Sadly, safe gun storage is not the norm. Why should we not require someone purchasing a gun to undergo basic safety training especially if this is your first time purchasing a weapon?
Many have heard the stories of a, typically, young man bringing an unsecured gun into a classroom and either threatening or shooting a classmate or teacher. Young men, as any parent knows, are prone to impulsive acts. I have witnessed my share of young men ending their life or someone else’s through the combination of excessive speed and alcohol while driving a motor vehicle. When you mix access to a lethal weapon to these situations the results can be even more tragic.
Another claim is that preventing ready access to weapons will put some people’s lives in danger, specifically women. The fact: every month in the US, an average of 70 women are shot and killed by an intimate partner despite this ready access. According to Everytown Research nearly 1 million women alive today in the U.S. have reported being shot or shot at by intimate partners, and 4.5 million women have reported being threatened with a gun by an intimate partner. In more than half of mass shootings over the past decade, the perpetrator shot a current or former intimate partner or family member as part of the rampage.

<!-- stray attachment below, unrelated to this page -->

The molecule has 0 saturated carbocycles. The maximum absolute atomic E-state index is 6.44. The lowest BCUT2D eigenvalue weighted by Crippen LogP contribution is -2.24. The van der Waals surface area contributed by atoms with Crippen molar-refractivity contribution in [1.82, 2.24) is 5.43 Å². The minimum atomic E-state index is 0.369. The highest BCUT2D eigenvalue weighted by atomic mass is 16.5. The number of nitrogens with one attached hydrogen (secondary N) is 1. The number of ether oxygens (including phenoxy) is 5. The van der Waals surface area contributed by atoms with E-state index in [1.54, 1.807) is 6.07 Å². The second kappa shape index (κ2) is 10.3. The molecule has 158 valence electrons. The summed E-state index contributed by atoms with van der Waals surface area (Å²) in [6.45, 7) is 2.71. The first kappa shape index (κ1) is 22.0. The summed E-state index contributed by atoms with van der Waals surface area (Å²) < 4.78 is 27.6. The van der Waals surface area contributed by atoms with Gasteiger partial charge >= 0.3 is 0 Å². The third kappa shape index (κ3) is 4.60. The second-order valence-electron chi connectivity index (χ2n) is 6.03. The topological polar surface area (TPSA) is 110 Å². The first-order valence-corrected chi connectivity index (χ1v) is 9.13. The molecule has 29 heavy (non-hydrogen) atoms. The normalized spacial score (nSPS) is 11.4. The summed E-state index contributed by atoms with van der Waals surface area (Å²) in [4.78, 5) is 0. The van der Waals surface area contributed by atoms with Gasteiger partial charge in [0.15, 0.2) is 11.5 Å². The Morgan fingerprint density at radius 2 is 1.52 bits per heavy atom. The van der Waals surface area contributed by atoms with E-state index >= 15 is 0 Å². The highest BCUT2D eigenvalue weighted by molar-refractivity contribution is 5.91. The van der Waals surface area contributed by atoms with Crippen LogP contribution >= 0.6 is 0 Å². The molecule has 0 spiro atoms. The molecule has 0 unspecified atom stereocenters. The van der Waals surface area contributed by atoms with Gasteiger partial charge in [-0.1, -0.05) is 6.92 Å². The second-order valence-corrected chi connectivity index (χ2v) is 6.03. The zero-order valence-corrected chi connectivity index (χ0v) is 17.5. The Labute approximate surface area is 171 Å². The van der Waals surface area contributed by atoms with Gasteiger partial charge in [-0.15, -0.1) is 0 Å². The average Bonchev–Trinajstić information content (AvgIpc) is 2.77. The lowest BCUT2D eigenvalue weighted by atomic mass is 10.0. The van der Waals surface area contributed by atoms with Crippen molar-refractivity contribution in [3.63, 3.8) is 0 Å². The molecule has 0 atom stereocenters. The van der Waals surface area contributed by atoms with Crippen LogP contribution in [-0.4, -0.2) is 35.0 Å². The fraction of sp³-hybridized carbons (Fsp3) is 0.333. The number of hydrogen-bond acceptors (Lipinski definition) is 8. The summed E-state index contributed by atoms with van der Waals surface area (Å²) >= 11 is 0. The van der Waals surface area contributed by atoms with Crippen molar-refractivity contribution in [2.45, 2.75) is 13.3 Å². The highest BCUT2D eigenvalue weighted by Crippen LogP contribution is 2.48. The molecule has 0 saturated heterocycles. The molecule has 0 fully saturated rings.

A final thought on mental illness. It is easy to blame mental illness in these tragedies. I have witnessed the lack of funding in this area in emergency departments we continue to use as ‘holding areas’ for many people with mental illness. But mental illness is not the issue. One question to ask is if there is so much more mental illness in the US in comparison to the rest of the world? No. The one variable that is different is ready access to guns in the US. That fact must be acknowledged especially considering the statistic above on suicides by guns.
Thoughts and prayers are important. Action needs to follow if we are to stop this senseless ongoing loss of innocent life.